Yet, I can not help but remember that sentiment. “Chocolates mean I love you.”

As we find ourselves smack dab in the middle of the holiday season, it so very easy to fall prey to the idea that only the perfect gift will demonstrate our love. But will it really? The older I get, the more I find that the people I spend the holidays with want little more than for me to show up so we can spend some time together. If I happen to show up with chocolate…all the better.

Homemade holiday gifts can range from “Oh, dear” (think a hand-knit sweater…with three arms) to “Oh, wow” (think chocolate truffles…with booze). Let’s focus on the “Oh, wow!”

Bourbon Truffles 3 Spiced Bourbon Apricot Truffles

I developed this truffle concoction as part of a holiday truffle challenge hosted by Four Roses Bourbon and Frontier Co-op. I have had the opportunity to work with Four Roses before, that time creating savory bourbon barbecue sauces. This time, something sweet was in order.

The something sweet was chocolate truffles. Technically speaking, a truffle is any confection with a ganache base that is often, but not always, coated with cocoa power or nuts. Making truffles at home requires little more than quality ingredients and a good whisk. There are no candy molds to worry about, and wrappers are optional.

We start with chocolate melted in cream. Then we add bourbon and spices and a bit of  minced fruit. When the chocolate sets up, we roll it in balls, coat it in whatever we please, and present the finished product as a gesture of love.

This holiday season, forget baking cookies. Make chocolate truffles. And remember the words of Charles M. Schulz, “All you need is love. But a little chocolate now and then doesn’t hurt.” Enjoy!

Bourbon Truffles 2 Spiced Bourbon Apricot Truffles

Bourbon Apricot Truffles featuring Four Roses Single Barrel Bourbon
Serves: 26
  • For the Truffles
  • ¼ cup dried apricots
  • 10 ounces high-quality chocolate, chopped
  • ½ cup heavy cream
  • ¼ cup Four Roses Single Barrel Bourbon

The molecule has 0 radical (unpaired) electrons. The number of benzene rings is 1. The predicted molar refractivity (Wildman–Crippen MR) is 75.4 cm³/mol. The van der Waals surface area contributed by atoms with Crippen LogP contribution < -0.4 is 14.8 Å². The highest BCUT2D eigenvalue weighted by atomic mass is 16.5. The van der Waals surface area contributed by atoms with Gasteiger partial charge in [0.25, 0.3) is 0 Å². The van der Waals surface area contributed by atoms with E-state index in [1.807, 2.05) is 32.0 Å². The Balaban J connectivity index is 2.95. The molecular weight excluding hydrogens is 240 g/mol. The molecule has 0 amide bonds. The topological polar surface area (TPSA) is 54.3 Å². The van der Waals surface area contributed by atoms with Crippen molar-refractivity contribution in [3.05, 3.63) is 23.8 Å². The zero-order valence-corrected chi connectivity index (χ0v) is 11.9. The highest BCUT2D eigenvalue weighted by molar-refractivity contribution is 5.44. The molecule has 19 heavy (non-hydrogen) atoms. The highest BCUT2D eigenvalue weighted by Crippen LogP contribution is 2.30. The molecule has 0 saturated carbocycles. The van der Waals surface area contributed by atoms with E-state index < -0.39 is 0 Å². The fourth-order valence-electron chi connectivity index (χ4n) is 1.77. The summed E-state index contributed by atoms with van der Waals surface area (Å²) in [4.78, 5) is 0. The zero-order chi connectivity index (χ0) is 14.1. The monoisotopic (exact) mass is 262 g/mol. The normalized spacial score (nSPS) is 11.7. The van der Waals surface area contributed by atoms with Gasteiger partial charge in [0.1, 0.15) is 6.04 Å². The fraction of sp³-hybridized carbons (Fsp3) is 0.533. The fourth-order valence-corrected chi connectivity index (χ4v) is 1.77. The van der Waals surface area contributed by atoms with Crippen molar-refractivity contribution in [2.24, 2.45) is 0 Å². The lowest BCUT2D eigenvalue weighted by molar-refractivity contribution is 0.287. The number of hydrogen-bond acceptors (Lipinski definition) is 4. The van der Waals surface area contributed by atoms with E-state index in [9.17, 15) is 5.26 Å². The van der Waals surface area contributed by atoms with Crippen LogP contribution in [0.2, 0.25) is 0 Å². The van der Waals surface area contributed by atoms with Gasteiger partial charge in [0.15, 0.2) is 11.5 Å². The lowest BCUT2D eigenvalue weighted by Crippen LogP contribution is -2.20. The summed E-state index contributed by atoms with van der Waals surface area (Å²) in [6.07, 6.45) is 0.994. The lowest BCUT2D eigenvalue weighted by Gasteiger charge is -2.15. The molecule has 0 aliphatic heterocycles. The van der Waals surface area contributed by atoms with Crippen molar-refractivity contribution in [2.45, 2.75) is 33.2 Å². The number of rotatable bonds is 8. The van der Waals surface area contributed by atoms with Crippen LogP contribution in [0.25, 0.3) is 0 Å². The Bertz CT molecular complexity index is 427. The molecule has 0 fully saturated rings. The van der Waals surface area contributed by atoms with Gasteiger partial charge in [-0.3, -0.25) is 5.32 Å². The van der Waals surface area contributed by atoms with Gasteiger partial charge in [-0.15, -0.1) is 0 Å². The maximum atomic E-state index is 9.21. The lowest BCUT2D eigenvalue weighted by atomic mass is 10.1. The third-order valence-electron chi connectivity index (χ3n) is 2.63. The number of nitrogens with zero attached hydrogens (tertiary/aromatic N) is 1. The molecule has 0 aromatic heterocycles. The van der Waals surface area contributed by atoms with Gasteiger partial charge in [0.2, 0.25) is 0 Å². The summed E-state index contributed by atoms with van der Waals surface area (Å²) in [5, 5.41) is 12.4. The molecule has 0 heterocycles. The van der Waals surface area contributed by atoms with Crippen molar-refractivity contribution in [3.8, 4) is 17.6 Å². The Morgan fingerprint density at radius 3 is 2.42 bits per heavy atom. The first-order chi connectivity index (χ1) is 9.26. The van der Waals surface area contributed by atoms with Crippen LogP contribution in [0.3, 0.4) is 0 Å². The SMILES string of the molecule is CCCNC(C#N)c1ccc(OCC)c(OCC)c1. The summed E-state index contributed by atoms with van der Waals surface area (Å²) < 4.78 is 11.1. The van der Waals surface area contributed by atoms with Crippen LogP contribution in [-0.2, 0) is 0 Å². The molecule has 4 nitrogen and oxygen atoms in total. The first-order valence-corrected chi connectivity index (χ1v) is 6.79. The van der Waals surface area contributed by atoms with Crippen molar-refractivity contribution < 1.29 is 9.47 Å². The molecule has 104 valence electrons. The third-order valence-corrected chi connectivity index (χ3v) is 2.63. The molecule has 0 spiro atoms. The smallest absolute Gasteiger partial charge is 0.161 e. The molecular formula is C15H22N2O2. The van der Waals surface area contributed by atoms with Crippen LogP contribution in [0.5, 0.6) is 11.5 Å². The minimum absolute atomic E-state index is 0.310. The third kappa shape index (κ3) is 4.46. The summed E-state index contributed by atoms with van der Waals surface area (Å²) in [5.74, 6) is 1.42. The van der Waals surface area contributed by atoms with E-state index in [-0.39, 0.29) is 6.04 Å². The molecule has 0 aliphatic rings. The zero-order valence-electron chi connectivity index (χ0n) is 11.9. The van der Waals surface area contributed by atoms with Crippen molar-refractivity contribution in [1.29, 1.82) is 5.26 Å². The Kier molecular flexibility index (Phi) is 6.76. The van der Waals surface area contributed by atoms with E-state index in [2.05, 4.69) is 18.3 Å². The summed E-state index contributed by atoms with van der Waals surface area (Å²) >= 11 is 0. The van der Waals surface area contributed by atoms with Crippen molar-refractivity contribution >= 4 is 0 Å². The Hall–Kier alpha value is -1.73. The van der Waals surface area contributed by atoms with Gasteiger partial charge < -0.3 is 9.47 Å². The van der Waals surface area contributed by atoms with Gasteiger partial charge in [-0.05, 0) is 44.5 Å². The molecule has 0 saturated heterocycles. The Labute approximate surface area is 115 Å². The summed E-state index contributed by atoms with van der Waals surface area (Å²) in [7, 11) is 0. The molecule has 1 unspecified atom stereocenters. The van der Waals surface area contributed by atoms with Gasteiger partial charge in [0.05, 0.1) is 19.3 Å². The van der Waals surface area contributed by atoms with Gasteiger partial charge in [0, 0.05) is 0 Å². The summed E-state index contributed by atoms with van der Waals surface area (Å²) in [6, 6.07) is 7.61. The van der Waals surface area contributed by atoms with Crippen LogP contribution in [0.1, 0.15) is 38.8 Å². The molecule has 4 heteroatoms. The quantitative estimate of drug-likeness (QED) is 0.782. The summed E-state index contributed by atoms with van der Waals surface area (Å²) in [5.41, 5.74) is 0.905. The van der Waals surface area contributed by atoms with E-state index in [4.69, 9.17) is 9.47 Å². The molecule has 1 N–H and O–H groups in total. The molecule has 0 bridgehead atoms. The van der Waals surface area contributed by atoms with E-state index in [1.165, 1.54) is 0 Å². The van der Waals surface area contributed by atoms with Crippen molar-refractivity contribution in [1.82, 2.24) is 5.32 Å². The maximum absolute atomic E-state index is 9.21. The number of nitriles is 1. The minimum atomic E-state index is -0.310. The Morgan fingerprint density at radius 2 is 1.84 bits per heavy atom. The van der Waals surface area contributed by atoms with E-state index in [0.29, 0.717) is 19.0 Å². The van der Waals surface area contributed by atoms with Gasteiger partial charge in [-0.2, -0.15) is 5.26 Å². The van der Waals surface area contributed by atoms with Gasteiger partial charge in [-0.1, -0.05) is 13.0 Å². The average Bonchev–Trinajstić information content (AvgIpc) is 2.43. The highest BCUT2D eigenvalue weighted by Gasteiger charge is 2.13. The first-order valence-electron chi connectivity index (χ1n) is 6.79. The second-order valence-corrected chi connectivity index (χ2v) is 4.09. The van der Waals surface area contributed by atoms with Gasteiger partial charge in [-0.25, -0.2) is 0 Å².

• 2 teaspoons ground cinnamon
  • 1 teaspoon pure vanilla extract
  • To Coat the Truffles
  • pecans, finely chopped
  • cocoa powder
  • chocolate sprinkles
  1. Place the dried apricots in a small bowl.
  2. Bring a small saucepan of water to a boil, pour the hot water over the dried apricots, and allow the drenched fruit to sit for about 20 minutes.
  3. When the dried apricots have plumped up a bit, drain the water, dry the fruit, and chop as finely as possible. If you prefer, use a food processor to chop the apricots into a fine consistency.
  4. Once the apricots are ready to go, it is time to work with the chocolate. Start by transferring the chopped chocolate to a large bowl.
  5. Next bring the heavy cream to a boil over medium heat. As soon as the cream begins to boil, pour it over the chocolate and let the mixture stand for one minute.
  6. Starting at the center of the bowl, begin to stir (a whisk works well here) the chocolate and cream until smooth. If needed, microwave the chocolate-cream mixture in 20 second increments to melt any remaining chocolate chunks.
  7. Once the chocolate is fully melted and smooth, stir in the Four Roses Single Barrel Bourbon, cinnamon, vanilla, and chopped apricots.
  8. Cover, refrigerate, and allow to stand at least two hours, preferably overnight.
  9. Once the chocolate is set, remove the mixture from the refrigerator. Use a melon baller (or other small spoon) to scoop the chocolate and then roll into balls. It may be helpful to allow the chocolate to soften slightly before rolling it into balls.
  10. Lastly, roll or toss the truffles in a desired coating. Ideas include additional chopped pecans, cocoa powder, or sprinkles.
Ten ounces of chocolate should equal about 1½ cups of chopped chocolate.

One key to success is to chop the apricots as finely as possible. A mince, if you will. You want to taste the sweet fruit, but you do not want a lumpy truffle.

The yield may vary depending on the size of your truffles. I used roughly two teaspoons of chocolate mixture for each truffle to yield just over two dozen.

In exchange for this blog post, I received a bottle of Four Roses Single Barrel bourbon, Frontier Co-Op Simply Organic pure vanilla extract and ground cinnamon, a whisk up to the task of stirring chocolate, and a gift card to offset the cost of ingredients.